Thursday, 25 January 2018

London Sinfonietta - Happy 50th Birthday !

David Atherton

The London Sinfonietta celebrated its 50th anniversary at the Royal Festival Hall, London. The idealistic visionaries of the past may be older now, but age hasn't dimmed their spirit.  David Atherton conducted, as did George Benjamin : two long-term stalwarts without whom the London Sinfonietta might not be what it is now.  The London Sinfonietta changed things, re-shaping music in Britain and beyond.  May that legacy never be squandered !  In fifty years, new generations have come to new music, and new music itself has grown and flourished.  Was that The Message Sir Harrison Birtwistle alluded to in his fanfare commissioned for this birthday gala ? The piece shines brightly, indeed defiantly, sounds reaching outwards into space.  Harry once relished the image of enfant terrible, and indeed, still does, with his earthy common sense.  Now he is, arguably, Britain's greatest living composer and long may he reign.  He's a true original, and a trailblazer.

The London Sinfonietta isn't an orchestra in the usual sense of the word but a collective co-operative.  It adapts to repertoire, covering chamber music and larger-scale ensemble, co-opting other performers, like singers and sound engineers, where needed.  No mega opuses tonight, but smaller works of great importance. Stravinsky's Octet (1923) , winds and brass in sonorous mystery, and Ligeti's Chamber Concerto,  (1970) which the Sinfonietta worked on with the composer himself.  Individual voices for individual instruments, combining. Layers of texture unfold from the woodwind; a slow second movement and a fast fourth movement for contrast. The third movement contains a rubric “preciso e meccanico”, inspired by clocks and machines gradually going wrong. The pianist, has the
instruction, 'hammering like a madman', and the trombone has a strident melody bursting from the delicate sound textures.

Over the years, the personnel have changed.  I remember Enno Senft looking like a teenager and John Constable before his hair turned grey.  And Sebastian Bell on a bench outside LSO St Lukes, eating lunch, a short while before he died.  And when Melinda Maxwell commissioned new work in honour of her mother.  I've also heard David Atherton conducting in Hong Kong.  So many memories, the London Sinfonietta feels like family.  That sense of community lives on.  While the ensemble has, in recent years, diverted a lot of effort towards activities other than core music making, it continues to sponsor new work , new composers and new performers.

Tonight, Deborah Pritchard's River Above for solo saxophone, (Simon Haram), and Samantha Fernando Formations a promising work I like a lot - listen again on BBC Radio 3  A special thank you to Deborah Pritchard for her innovative diagrams analysing pieces of music.  These are truly innovative.  As I write, I've got her study of Birtwistle's Silbury Air in front of me.  You can "hear" the music by following her maps, each part marked as on a score but condensed in colours and patterns, intuitively.  conventional western notation isn't the only way to read music.  A quick and easy way to communicate with creative minds without formality - this is the way to grow audiences and reach people who might be intimidated by the idea that new music is too difficult.  More effective, I think, than some tedious "education" ventures.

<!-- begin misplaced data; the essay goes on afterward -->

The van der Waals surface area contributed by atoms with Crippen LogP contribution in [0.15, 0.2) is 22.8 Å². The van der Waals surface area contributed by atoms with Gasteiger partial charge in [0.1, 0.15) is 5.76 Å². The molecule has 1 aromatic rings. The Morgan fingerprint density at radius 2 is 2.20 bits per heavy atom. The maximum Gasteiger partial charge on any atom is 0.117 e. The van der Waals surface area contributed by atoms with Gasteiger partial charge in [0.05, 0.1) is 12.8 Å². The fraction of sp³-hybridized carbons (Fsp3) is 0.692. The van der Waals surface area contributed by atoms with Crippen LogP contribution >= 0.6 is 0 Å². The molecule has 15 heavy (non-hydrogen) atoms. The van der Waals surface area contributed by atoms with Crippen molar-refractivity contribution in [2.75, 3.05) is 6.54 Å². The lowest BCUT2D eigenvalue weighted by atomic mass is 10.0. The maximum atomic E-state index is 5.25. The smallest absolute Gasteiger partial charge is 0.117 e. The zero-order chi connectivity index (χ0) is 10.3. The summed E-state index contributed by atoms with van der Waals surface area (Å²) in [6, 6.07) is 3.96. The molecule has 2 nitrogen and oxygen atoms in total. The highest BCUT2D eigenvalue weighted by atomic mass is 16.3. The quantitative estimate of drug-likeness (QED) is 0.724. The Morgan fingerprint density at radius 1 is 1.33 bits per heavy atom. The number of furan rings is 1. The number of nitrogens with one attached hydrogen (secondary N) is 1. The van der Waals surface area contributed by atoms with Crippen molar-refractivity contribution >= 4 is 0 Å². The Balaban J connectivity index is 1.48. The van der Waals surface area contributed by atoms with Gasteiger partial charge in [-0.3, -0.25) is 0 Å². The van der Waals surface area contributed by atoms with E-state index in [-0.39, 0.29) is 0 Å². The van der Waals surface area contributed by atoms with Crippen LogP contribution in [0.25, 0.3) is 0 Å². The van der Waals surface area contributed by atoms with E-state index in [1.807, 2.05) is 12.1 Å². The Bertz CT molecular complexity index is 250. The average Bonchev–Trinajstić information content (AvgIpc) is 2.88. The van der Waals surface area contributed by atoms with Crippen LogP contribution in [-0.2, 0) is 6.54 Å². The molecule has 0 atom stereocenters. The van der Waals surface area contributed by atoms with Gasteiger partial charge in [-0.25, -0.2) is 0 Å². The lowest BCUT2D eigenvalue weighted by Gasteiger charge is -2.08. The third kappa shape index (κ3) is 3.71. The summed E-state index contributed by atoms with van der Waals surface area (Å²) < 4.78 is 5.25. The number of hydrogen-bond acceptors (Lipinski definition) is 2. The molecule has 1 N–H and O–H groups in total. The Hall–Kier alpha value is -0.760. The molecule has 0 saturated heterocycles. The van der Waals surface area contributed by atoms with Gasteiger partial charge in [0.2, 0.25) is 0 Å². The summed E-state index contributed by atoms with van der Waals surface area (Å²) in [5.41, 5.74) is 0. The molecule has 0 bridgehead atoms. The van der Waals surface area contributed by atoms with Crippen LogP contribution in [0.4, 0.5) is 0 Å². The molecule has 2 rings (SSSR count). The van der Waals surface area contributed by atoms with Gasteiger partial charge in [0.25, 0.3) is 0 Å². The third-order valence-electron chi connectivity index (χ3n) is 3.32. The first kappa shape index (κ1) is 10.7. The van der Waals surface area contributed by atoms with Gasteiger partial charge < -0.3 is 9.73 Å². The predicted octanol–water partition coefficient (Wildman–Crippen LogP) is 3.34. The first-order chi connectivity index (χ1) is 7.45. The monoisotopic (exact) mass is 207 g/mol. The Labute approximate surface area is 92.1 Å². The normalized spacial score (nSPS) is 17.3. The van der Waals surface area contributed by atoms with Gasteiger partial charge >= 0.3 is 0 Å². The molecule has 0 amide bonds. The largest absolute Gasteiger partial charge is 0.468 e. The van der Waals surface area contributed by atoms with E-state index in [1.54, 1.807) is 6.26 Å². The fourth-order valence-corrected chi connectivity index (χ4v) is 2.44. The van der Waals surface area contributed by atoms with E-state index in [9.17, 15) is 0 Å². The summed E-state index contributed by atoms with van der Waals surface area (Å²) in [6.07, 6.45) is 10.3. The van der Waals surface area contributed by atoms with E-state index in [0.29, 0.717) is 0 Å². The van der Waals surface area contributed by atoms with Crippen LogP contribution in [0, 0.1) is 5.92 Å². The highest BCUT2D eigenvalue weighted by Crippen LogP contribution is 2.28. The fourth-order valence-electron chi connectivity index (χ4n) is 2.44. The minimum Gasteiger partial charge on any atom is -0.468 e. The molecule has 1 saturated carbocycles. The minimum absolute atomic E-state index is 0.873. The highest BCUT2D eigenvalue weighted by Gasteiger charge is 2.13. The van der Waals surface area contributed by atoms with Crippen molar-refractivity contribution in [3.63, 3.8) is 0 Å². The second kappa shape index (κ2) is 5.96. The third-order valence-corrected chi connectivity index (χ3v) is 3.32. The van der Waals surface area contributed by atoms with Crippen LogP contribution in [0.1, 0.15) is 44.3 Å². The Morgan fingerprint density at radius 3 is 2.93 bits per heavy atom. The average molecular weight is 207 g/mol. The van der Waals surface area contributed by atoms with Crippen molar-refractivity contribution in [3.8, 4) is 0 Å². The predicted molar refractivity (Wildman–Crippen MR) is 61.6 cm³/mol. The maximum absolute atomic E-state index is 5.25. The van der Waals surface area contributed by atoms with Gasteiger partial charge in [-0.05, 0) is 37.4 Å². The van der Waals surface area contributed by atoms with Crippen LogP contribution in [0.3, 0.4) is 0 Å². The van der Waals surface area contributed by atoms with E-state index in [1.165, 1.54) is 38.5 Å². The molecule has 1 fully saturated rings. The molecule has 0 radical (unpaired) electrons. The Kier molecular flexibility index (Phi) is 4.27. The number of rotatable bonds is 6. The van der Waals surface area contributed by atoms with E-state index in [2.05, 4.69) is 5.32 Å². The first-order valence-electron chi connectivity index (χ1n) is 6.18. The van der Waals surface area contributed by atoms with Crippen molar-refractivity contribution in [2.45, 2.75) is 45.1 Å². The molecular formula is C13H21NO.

Which leads neatly to Hans Abrahamsen's Left Alone, with Tamara Stefanovich.  "Music is pictures of music", Abrahamsen has said. "That is a strong underlying element in my world of ideas when I compose - as is the fictional aspect that one moves around in an imaginary space of music. What one hears is pictures - basically, music is already there."  Abrahamsen's music listens, as a child listens, with purity and wonder. It's alert to the kind of quiet detail that gets missed in a world of white noise and bluster. A child doesn't need to prove anything to anyone. He or she can marvel, without precondition.  One of my friends hated Abrahamsen's Schnee (2007) because it "feels like watching snow fall", but for me that's precisely what I love about Abrahamsen.  Buddhists believe that the path to wisdom lies in divesting oneself of Self and the need to control. Abrahamsen's music examines sounds from different angles and, importantly, through silence, the antithesis of mental muzak 

In Abrahamnsen's Left, Alone the concept "the sound of one hand clapping" is uniquely realized.   Ravel's Concerto for the Left Hand was
written for Paul Wittgenstein who lost his right hand in war.. Perhaps it carries the memory of a lost limb, as often happens to amputees. Abrahamsen's piece feels, however, like an exploration of something entirely imagined. Left, Alone moves through a series of six vistas, dark rumblings on the lower keys to bright outbursts in the orchestra. Single notes on percussion blocks tempt the piano forth. At first the piano sounds tentative, as if exploring space. A surge of strings from the orchestra, then a long passage of semi-silence. In fact there are several, passages of semi-silence, each one different, so you have to pay attention. Eventually the piano finds its voice, stabbing exuberantly at the keys, the whole orchestra  animated in support. Having thus found itself, the piano can return to quietude. Single notes are played, repeatedly. A huge arc of sound from the orchestra, a frenzy of sparkling notes: piano, percussion, winds and strings together. The pace intensifies, bubbling along cheerfully.  Not having a right hand is not funny, but the protagonist triumphs, nonetheless. I first heard this in 2016 with Alexandre Tharaud and the CBSO. Stefanovich was more assertive while Tharaud was more probing.

The grand finale - Encore! (14 Variations on a Hornpipe by Purcell). A communal blast, with room for everyone. 

No comments: